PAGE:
Klinefelter syndrome (KS) occurs in some men who have more than one X chromosome (XXY).
Copyright © Nucleus Medical Media, Inc.
Males usually inherit a single X chromosome from their mother and a single Y chromosome from their father. Males with KS get at least one extra X chromosome.
A risk factor is something that increases your chance of KS. Women over age 35 may have a slightly increased chance of having a child with KS. There are no other known risk factors for this disorder.
XXY occurs in approximately 1 out of 580 live male births, but many men with it do not develop KS. When KS does develop, it usually goes undetected until puberty or sometimes much later.
Characteristics may include: For babies:
Smaller birth weight and slower muscle and motor development
For children and adults:
Small firm testes, small penisAbnormal body proportions (long legs, short trunk)Tallness with extra long arms and legsSocial and learning disabilities (common)Personality impairmentAttention deficit hyperactivity disorder
(ADHD)Speech and language problems—Children with KS often learn to speak later than other children do. They may have a difficult time reading and writing.Normal to borderline IQLack of ability to produce sperm (common)Lack of facial and body hairEnlarged breasts (common)Diminished sex drive, sexual dysfunction
Men with KS have an increased risk of: Type 2 diabetesBreast cancerLung cancerCardiovascular diseaseLung diseaseOsteoporosisHypothyroidismDental problemsLeg ulcers
A test called a karyotype is used to diagnose KS. In the case of KS, there are usually 47 chromosomes rather than the normal 46.
Many men with XXY do not know they have the condition. The diagnosis may be found:
In babies— with
or very small penis
In children—when the child is having problems learningIn adolescents—when the child has delayed puberty or excessive breast development
In adults—when the man has
Treatment of KS includes:
The main treatment is testosterone . When boys with KS are 10-12 years old, their hormone levels are checked yearly. If testosterone levels are low, then treatment may be helpful. Men diagnosed may also benefit from taking the hormone. However, testosterone cannot reverse infertility.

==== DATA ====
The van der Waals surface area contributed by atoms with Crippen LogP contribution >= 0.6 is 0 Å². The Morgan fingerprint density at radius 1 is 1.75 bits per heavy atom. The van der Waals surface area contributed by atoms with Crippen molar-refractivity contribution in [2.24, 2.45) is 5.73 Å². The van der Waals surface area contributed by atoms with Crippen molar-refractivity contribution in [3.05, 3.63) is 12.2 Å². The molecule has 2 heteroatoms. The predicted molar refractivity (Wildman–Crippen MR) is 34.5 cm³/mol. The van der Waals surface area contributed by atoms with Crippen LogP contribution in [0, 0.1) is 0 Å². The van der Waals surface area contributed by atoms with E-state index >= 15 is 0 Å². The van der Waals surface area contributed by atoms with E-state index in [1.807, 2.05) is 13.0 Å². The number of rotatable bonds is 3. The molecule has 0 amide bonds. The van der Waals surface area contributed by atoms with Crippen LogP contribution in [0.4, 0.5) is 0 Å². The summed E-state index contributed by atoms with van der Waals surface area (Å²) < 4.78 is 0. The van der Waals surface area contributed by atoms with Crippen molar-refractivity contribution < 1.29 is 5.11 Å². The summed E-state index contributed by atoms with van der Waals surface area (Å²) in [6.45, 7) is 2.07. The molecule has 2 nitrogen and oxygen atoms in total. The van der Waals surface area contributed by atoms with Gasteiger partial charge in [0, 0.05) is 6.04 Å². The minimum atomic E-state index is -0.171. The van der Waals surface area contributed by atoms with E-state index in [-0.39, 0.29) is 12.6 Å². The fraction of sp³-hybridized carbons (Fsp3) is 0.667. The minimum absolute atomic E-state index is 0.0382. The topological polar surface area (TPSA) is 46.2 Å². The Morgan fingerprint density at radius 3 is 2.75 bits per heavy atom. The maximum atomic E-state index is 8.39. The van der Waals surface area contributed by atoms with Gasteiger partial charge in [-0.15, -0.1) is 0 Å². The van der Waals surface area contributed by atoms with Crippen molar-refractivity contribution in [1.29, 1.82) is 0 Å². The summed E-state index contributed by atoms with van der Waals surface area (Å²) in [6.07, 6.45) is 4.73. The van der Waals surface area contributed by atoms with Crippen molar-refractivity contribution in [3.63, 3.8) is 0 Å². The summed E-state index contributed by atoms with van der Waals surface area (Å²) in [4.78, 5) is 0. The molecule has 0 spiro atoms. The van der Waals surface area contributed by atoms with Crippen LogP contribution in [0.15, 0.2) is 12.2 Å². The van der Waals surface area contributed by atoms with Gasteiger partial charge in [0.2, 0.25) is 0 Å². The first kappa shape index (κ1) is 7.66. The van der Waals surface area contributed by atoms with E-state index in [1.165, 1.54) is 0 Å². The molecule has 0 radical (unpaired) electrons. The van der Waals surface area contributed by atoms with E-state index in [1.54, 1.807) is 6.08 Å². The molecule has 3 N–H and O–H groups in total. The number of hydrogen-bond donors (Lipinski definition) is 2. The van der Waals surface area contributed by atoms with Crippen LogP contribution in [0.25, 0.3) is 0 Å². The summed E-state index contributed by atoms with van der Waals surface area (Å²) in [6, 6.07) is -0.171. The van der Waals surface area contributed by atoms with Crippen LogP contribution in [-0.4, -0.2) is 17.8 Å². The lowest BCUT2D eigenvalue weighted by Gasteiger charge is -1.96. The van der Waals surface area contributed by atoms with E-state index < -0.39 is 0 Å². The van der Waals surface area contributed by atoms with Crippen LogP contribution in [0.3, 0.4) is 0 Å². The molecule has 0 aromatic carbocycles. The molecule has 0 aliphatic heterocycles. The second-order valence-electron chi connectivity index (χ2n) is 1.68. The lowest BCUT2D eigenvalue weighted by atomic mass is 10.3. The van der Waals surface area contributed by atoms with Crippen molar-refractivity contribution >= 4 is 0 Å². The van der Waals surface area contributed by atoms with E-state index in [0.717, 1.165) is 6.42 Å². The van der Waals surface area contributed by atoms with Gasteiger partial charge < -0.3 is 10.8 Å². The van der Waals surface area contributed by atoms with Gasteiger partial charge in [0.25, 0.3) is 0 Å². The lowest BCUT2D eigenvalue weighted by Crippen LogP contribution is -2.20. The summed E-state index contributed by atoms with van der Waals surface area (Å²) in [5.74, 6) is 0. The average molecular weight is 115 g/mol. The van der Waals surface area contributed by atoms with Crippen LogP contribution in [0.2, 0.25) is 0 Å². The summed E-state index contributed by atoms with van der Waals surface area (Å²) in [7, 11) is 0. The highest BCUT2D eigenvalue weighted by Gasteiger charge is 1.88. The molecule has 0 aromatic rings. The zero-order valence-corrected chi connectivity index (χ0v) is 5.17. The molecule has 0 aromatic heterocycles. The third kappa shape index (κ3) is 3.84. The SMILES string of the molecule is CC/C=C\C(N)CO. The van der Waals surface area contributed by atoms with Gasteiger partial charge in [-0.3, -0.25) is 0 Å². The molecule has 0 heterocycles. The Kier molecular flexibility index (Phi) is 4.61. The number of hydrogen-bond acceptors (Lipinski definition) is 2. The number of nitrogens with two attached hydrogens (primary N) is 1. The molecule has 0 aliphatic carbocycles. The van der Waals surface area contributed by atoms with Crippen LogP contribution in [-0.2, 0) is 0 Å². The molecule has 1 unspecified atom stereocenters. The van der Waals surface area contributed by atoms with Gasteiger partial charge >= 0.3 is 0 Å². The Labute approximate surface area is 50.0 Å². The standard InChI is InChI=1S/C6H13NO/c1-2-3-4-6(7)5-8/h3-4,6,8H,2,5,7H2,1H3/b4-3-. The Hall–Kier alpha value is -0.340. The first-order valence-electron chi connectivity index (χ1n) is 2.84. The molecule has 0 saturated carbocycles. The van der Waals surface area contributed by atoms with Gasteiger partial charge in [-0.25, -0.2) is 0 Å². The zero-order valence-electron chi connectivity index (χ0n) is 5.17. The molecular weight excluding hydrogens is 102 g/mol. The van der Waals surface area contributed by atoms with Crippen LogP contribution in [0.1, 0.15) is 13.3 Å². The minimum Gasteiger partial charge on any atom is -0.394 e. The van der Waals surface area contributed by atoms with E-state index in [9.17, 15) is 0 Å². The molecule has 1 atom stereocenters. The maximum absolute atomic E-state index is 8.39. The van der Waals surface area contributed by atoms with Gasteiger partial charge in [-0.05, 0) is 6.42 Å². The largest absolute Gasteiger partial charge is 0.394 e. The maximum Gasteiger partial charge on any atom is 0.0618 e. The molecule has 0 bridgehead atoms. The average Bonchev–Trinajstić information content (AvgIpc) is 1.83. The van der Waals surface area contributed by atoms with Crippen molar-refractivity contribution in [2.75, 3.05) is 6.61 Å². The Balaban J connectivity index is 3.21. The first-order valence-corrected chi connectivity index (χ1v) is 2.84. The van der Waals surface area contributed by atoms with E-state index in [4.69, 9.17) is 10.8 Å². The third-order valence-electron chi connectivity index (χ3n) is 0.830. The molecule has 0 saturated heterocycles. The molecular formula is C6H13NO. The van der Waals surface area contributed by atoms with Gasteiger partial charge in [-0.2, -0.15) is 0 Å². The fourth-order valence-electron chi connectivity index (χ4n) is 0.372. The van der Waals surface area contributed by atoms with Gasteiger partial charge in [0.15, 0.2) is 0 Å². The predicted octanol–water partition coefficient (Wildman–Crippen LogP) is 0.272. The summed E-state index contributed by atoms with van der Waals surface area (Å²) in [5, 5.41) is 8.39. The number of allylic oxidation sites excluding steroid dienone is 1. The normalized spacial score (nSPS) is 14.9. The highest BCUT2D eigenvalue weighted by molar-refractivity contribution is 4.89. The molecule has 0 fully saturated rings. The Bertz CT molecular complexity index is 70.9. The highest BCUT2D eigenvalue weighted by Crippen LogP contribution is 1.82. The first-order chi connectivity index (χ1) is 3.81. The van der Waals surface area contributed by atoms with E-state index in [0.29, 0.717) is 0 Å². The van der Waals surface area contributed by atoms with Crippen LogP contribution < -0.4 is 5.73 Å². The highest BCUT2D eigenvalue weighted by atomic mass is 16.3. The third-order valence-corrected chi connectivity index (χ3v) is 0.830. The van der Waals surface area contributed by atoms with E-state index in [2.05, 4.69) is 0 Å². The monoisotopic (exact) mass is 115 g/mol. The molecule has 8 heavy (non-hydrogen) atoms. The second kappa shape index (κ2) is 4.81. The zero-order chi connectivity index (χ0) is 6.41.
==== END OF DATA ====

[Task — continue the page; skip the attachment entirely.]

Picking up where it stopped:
The benefits of testosterone include: Increased strengthMore muscular, male appearanceGrowth of facial and body hairBetter self-esteemModulation of moodIncreased energyIncreased ability to concentrateGreater sex driveImproved bone density
This therapy should begin in early childhood to avoid social and school learning problems. Treatment may involve: Speech therapySpecial education servicesExtra support and help with learning from parents and teachersSocial skills training and psychological counseling
Currently, there are no known ways of preventing KS.
Klinefelter syndrome. EBSCO DynaMed website. Available at:
http://www.ebscohost.com/dynamed. Updated February 28, 2013. Accessed October 11, 2011.
Tell me about 47, XXY. Klinefelter Syndrome and Associates website. Available at:
http://www.genetic.org/knowledge/support/action/199/#Brief%20Introduction%20to%20Klinefelter%20syndrome. Accessed August 20, 2013.
Klinefelter syndrome: overview. National Institute of Child Health & Human Development website. Available at:
Updated April 3, 2013. Accessed August 20, 2013.
Last reviewed August 2013 by Kari Kassir, MD; Michael Woods, MD
Please be aware that this information is provided to supplement the care provided by your physician. It is neither intended nor implied to be a substitute for professional medical advice. CALL YOUR HEALTHCARE PROVIDER IMMEDIATELY IF YOU THINK YOU MAY HAVE A MEDICAL EMERGENCY. Always seek the advice of your physician or other qualified health provider prior to starting any new treatment or with any questions you may have regarding a medical condition.
Copyright © EBSCO Publishing. All rights reserved.